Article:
By Jon Herskovitz
OKLAHOMA CITY (Reuters) - Oklahoma is set on Wednesday to execute a man who was convicted of hiring a hit man to murder the owner of a motel, despite the objections of the death row inmate's lawyers who say they have evidence that points to his innocence.
Richard Glossip is scheduled to be put to death by lethal injection at 3 p.m. local time at its death chamber in McAlester. Glossip, 52, was found guilty of arranging the 1997 murder of Barry Van Treese, the owner of an Oklahoma City motel that Glossip was managing.
Glossip is the second of six inmates scheduled to be put to death in the United States this week and next week, a rare spate of executions. There were 35 executions in the nation in 2014.
On Wednesday, Georgia executed its first woman in seven decades, Kelly Gissendaner. Pope Francis, an outspoken death penalty opponent, had urged officials to commute her death sentence during his trip to the United States.
Pope Francis also appealed to Oklahoma Governor Mary Fallin, a Republican, to commute Glossip's death sentence in a letter from a representative the state received on Sept. 21, Fallin spokesman Alex Weintz said on Wednesday.
"The Oklahoma Court of Criminal Appeals considered Glossip's petition and denied a further stay. The governor will respect their decision," Weintz said.
Glossip's lawyers said no physical evidence tied Glossip to the crime and he was convicted largely on the testimony of Justin Sneed, then 19, who confessed to carrying out the killing and said Glossip hired him to do it.
Sneed is serving a life sentence and avoided the death penalty by testifying against Glossip.
The lawyers presented new statements from jail house informants who said Sneed confessed to setting Glossip up so that he could avoid a death sentence.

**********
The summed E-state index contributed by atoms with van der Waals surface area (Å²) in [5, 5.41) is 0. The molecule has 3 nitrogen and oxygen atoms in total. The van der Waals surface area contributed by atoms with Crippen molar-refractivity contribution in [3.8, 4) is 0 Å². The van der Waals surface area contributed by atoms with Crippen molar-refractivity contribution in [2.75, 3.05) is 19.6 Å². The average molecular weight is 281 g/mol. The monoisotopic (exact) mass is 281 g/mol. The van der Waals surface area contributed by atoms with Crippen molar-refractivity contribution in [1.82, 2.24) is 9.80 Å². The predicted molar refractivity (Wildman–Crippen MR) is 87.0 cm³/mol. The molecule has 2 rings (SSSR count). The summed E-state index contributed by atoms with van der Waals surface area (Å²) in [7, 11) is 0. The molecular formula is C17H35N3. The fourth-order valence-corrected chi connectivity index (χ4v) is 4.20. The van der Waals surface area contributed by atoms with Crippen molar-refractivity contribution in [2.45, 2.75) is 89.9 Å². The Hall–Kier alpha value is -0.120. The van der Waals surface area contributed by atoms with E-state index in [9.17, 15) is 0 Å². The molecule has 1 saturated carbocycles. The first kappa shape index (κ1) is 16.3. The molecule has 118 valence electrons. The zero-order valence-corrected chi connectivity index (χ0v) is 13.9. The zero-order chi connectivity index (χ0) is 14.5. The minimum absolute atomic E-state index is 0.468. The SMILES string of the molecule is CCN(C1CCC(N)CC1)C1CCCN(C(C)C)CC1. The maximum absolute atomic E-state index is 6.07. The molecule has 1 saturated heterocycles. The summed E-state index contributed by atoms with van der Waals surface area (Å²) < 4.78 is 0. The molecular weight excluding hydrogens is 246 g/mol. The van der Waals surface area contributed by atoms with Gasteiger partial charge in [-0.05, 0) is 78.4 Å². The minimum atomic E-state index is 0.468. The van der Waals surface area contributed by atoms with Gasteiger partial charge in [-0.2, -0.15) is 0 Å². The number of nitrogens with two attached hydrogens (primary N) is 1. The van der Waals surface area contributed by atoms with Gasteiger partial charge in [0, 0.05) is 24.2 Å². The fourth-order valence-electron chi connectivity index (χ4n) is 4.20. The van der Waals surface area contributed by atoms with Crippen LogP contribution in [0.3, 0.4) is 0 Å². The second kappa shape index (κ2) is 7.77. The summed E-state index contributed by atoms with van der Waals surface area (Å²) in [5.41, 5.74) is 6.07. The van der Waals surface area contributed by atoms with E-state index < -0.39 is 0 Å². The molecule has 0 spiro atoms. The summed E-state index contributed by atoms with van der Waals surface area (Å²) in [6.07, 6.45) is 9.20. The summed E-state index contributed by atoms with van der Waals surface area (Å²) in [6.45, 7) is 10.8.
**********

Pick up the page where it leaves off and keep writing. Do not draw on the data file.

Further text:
The Oklahoma Court of Criminal Appeals on Monday denied a request to halt the execution, saying in a majority decision it found the evidence was neither new nor compelling enough to merit postponing the execution.
Glossip's lawyers have asked federal courts to halt the execution.
"The substantial risk of putting an innocent man to death clearly provides an adequate justification for holding an evidentiary hearing," his lawyers wrote in a filing with the U.S. Supreme Court.
An Oklahoma appeals court had thrown out a previous conviction, saying evidence against Glossip was "extremely weak." A jury in 2004 again found him guilty and upheld the death sentence.
If carried out, Glossip's execution would be the first in Oklahoma since the U.S. Supreme Court ruled in June the use of midazolam, a sedative in the lethal injection procedure, did not violate the U.S. Constitution's ban on cruel and unusual punishment.
Lawyers for Glossip and other Oklahoma death-row inmates had challenged midazolam, saying it could not achieve the level of unconsciousness required for surgery possibly causing undue suffering and was therefore unsuitable for executions.
(Reporting by Jon Herskovitz; Additional reporting by Heide Brandes; Editing by Nick Macfie and Lisa Lambert)